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$4.4 Million for Clever Clothing

Reference: 07/209

Imagine being able to use electronic devices by simply plugging them in to your clothing.

October 2007

CSIRO has just received funding of A$4.4 million to help bring this possibility a step closer.

CSIRO’s Flexible Integrated Energy Device (FIED) was one of eight proposals selected as part of the latest round of Defense Capability and Technology Demonstrator (CTD) Program funding announced last night.

Principal Research Scientist with CSIRO’s Energy Technology Division, Dr Adam Best, said it

CSIRO’s Flexible Integrated Energy Device (FIED)

was envisaged that the technology would be incorporated into a piece of clothing and would comprise three components: advanced, conductive fabrics as part of the battery, vibration energy harvesting device and a rectifier/power management system to power soldiers’ electronic equipment.

“It will look like an ordinary garment but have extraordinary capabilities,” Dr Best said. “As the person wearing the garment moves, the vibrations they create can be harvested and channeled into recharging the battery or powering plug-in electronic device or devices.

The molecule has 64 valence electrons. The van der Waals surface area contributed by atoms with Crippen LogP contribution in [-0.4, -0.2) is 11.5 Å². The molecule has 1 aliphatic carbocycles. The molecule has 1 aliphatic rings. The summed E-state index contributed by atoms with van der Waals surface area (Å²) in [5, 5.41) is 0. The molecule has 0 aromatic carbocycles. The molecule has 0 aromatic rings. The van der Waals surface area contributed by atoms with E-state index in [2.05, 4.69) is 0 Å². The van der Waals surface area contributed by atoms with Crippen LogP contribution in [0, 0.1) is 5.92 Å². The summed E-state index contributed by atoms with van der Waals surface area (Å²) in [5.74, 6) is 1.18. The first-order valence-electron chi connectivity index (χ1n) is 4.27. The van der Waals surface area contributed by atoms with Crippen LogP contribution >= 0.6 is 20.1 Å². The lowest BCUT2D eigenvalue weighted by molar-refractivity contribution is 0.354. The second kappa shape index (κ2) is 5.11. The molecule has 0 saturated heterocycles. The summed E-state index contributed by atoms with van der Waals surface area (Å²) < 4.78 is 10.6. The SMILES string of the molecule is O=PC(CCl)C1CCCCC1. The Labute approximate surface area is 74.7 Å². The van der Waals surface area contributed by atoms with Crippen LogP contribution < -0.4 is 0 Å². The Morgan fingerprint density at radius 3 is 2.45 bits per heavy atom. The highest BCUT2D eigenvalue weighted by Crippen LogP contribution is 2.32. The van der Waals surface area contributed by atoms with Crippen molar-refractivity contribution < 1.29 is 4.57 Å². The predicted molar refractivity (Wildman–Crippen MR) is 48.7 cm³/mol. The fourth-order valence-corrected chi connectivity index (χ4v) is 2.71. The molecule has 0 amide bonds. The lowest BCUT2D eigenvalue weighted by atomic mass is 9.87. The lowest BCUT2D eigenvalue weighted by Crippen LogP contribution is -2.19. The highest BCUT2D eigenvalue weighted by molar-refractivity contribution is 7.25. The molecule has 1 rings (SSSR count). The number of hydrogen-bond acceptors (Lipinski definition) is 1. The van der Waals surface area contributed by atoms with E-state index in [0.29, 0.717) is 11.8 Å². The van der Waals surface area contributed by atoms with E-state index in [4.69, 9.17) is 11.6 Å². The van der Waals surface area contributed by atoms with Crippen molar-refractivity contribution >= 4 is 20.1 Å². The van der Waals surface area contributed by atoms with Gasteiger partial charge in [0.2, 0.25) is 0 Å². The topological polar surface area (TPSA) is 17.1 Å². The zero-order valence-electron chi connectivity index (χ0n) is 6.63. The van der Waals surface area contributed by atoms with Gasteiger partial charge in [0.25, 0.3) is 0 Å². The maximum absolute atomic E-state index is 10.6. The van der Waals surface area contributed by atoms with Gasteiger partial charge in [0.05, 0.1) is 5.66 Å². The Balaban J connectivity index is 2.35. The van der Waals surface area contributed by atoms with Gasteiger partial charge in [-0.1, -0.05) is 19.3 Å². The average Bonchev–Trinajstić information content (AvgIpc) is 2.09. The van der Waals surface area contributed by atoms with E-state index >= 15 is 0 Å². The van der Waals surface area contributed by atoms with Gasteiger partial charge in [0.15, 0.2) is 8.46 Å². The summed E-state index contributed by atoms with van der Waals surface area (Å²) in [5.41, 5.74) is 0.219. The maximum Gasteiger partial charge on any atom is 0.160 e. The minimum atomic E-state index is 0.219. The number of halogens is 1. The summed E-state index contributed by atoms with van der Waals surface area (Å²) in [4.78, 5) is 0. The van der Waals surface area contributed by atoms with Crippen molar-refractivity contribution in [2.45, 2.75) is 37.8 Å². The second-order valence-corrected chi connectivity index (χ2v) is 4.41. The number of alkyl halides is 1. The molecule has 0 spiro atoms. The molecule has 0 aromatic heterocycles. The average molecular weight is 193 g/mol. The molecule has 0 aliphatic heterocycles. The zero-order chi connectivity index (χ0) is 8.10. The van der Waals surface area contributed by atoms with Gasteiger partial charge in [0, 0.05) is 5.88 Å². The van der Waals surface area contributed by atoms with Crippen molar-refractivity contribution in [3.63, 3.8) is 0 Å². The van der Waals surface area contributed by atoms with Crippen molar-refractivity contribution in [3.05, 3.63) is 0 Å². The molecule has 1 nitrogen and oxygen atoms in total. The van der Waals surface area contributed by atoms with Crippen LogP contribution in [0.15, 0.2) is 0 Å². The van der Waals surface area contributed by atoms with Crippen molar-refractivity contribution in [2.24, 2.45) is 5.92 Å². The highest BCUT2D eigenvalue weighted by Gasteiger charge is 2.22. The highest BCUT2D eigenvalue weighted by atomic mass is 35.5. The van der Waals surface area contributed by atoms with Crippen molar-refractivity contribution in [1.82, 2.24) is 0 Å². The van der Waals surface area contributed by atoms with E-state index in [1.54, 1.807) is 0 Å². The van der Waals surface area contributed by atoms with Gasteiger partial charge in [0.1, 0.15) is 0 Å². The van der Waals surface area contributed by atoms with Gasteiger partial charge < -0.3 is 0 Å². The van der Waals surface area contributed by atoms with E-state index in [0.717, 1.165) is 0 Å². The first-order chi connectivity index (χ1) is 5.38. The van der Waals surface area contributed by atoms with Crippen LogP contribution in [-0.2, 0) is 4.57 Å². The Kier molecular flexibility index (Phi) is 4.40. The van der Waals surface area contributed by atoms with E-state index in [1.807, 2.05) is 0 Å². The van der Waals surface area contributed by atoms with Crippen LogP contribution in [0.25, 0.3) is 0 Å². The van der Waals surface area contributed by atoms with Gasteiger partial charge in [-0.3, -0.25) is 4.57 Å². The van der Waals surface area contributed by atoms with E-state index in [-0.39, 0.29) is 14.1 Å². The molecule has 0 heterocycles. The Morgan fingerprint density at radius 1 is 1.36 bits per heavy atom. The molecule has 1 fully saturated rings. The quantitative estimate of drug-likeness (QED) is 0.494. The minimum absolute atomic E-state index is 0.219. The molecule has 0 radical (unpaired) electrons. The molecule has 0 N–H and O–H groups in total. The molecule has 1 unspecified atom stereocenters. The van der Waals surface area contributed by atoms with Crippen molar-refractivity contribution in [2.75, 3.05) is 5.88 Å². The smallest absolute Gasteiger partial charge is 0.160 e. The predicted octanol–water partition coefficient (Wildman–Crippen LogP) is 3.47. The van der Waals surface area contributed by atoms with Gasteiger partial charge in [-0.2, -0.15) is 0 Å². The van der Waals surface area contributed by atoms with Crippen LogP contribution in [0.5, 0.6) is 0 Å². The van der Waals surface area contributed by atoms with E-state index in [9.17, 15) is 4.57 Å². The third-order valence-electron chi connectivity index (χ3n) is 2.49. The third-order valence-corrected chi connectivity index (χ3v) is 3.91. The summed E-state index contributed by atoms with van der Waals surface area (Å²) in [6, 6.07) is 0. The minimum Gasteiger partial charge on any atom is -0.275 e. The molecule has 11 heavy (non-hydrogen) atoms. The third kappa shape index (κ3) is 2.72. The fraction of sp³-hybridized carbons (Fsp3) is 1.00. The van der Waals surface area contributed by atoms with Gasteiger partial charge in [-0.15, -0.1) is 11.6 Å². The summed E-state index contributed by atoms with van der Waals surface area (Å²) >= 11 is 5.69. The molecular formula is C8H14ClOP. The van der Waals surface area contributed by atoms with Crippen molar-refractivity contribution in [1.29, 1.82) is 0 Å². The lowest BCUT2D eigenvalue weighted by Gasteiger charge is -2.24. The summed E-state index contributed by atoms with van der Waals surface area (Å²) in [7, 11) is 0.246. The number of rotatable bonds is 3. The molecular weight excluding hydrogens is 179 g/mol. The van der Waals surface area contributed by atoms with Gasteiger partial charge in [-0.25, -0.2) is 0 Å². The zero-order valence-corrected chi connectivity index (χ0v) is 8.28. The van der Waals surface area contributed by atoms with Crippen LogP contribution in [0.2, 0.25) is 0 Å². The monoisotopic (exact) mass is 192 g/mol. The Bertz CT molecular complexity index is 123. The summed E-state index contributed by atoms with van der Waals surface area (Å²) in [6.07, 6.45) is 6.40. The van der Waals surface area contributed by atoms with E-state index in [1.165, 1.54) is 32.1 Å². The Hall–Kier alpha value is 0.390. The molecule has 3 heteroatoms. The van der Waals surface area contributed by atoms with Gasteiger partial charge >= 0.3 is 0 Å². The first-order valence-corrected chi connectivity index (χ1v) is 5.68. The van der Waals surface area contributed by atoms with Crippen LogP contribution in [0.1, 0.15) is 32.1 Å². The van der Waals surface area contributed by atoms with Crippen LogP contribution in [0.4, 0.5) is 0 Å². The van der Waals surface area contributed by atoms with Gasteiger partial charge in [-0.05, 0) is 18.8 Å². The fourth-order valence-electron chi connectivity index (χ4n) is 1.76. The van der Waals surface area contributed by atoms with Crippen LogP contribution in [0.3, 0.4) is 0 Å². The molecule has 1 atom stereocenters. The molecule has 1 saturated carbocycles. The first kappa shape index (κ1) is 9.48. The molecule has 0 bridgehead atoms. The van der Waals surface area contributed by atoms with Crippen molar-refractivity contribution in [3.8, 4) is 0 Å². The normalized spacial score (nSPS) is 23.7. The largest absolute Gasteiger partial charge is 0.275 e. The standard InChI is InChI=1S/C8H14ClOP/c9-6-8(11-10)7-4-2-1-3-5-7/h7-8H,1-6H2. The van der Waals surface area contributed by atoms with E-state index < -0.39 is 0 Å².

“CSIRO has combined its significant capabilities in the areas of energy harvesting, energy storage and advanced fiber development to create the integrated battery technology.”

The device will be used to store and provide energy over a continuous period of time and can be charged by plugging into an electrical power point or through vibration energy harvesting.

“This kind of technology has important applications for soldiers in the field and could mean they no longer need to carry heavy batteries,” Dr Best said.

“Essentially, they’d be wearing the battery, not carrying it. We’re excited about this funding because it means we’re a step closer to making the FIED a reality.

“We’ll use the funds to further develop the various components of this technology and look at how we bring them together into a wearable garment.

“It’s a real motivator to know this technology could one day be used by the men and women who serve in Australia’s Defense Force to protect our country.”

There are a range of other civilian applications for the FIED, including communication devices such as radios and mobile phones, medical devices such as vital sign monitoring systems, small electronic devices including MP3 players, and sports wear.

Chief Defense Scientist, Dr Roger Lough, announced the funding last night at the annual Capability and Technology Program Dinner held in Canberra.

The CTD Program, managed by the Defense Science and Technology Organization (DSTO), enables Defense and industry to collaboratively explore emerging technology developments and assess their potential to enhance Australian Defense Force capability.

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